Goldstock 2014
Goldstock 2014
Registration and housing
Register on-line
Registration fees
Rescue Parade and Parade of Seniors
Candle Ceremony and Slide Show
Olympics at Goldstock
CGC test
TDI test
Directions to Goldstock


WHEN: Saturday, August 30th; 9 a.m. to noon

COST: $10; Pre-registration is required, but you can pay "at the door".

CONTACT: Laurie Collins at [email protected]


  1. AKC or ILP number if you want that on their form. It doesn't matter if you don't have a registration number; all breeds/mixes of dogs are welcome! ;-)
  2. Comb or brush (for the dog!).
  3. $15 per dog tested, all of which goes directly to rescue. (I donate the cost of supplies and my time.) I probably won't have much change with me, so please bring the correct amount of money with you. If you want to write a check, make it out directly to Montana's Precious Gold.

WHAT TO WORK ON (previously sent to G@H in May 2001): As some of you know, I have been the Canine Good Citizen evaluator at GoldenFest and Goldstock for the past three years. At this year's GoldenFest, eleven dogs took the CGC test, and seven passed. While I was giving the test, I thought it would be a good idea to post to the list about why people may not pass so those of you who are planning to try for the CGC know what you have to work on. :)

First of all, you can't take the test on a prong collar or a head halter. You have to use either a buckle or a slip collar. So even if you use the other types of collars in training, you want to make sure your dog knows how to walk on a loose lead on a buckle or slip collar. Remember, your dog does not have to be in perfect heel position, does not have to sit at the halts and you can talk to your dog during the test! It's not as if you're stepping foot into the novice ring to attempt to get a leg towards your CD title, nowhere near as formal. So make sure you practice walking your dog around distractions on a loose lead on a buckle or slip collar before you get to the test so your dog isn't pulling you all around.

Secondly, and, unfortunately, this is where I've had to tell most dog/handler teams they haven't passed, is make sure your dog will lay down in strange settings with distractions! One of the elements of the test is to show the evaluator that your dog can do a sit on command, a down on command and a stay while the handler walks out 20 feet and then immediately returns to the dog. You can't force your dog into place, you can't use food, but you can encourage your dog with your voice and body language. Most dogs will sit when the handler tells them to, but when they ask it to down, the dog will turn its head as if to say, "If I can't see you, you can't see me and I don't have to listen to you!" Typical avoidance posture on the dog's part. :) Embarrassing for the poor owners, but believe me, I (and all other evaluators!) have seen it many times and have even experienced it with our own dogs, so please don't be embarrassed by it if it happens. :)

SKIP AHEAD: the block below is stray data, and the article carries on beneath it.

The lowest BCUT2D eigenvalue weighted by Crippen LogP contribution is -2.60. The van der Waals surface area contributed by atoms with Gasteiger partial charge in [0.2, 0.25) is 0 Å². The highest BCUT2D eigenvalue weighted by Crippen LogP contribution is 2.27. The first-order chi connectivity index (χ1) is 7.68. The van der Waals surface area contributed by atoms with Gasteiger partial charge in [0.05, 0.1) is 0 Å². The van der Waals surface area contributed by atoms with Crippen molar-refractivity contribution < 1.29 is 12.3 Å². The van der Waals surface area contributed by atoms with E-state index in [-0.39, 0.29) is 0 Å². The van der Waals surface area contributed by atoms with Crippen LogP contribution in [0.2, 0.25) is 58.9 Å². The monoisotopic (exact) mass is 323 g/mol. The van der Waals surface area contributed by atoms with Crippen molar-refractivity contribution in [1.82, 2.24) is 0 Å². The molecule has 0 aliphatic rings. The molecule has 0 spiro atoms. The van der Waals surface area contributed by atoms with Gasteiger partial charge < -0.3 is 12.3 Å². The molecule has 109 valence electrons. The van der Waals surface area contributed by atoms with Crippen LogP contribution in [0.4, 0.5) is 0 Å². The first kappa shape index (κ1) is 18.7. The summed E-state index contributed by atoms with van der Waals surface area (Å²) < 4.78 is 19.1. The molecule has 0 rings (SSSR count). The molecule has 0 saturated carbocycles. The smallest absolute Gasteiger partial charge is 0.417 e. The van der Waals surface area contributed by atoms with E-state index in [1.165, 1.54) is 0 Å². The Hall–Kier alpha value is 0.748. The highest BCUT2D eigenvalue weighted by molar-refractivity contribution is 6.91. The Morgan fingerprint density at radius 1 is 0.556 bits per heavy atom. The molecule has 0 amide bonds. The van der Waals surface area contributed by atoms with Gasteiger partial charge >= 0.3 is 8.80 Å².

Please, people, make sure that your dog will sit and lay down in a strange setting before you try the CGC test! As most of you know, down is a very submissive and vulnerable position for a dog, and if a dog isn't comfortable with their surroundings, they may not want to open themselves up to "attack". I suggest to people that they go to an outdoor shopping center and work with the dog. Can't get much more distracting than that! It breaks my heart as an evaluator to have to fail a dog when I know they're perfectly capable of doing things but won't do them when they're thrown into a bit of a stressful situation. (One reason I could never become an AKC judge; I'd hate to tell people they'd NQ'd!)

Also, PLEASE air/exercise/whatever you want to call it your dogs before you take the test. If a dog eliminates during any part of the test, other than during the supervised separation if it's an outside test, it's an automatic failure. So make sure you've taken your dog off to do its business before you take the test.

Above all, try not to be nervous when you're taking the test. The CGC is meant to be fun for both you and your dog, and hopefully the evaluator will try to make it that way for you! Most of us don't bite (and hope your dogs don't either! ;) ), so just relax, follow directions and have fun with your furface.

There is more info about the CGC on the AKC website at Happy training!

Laurie Collins
[email protected]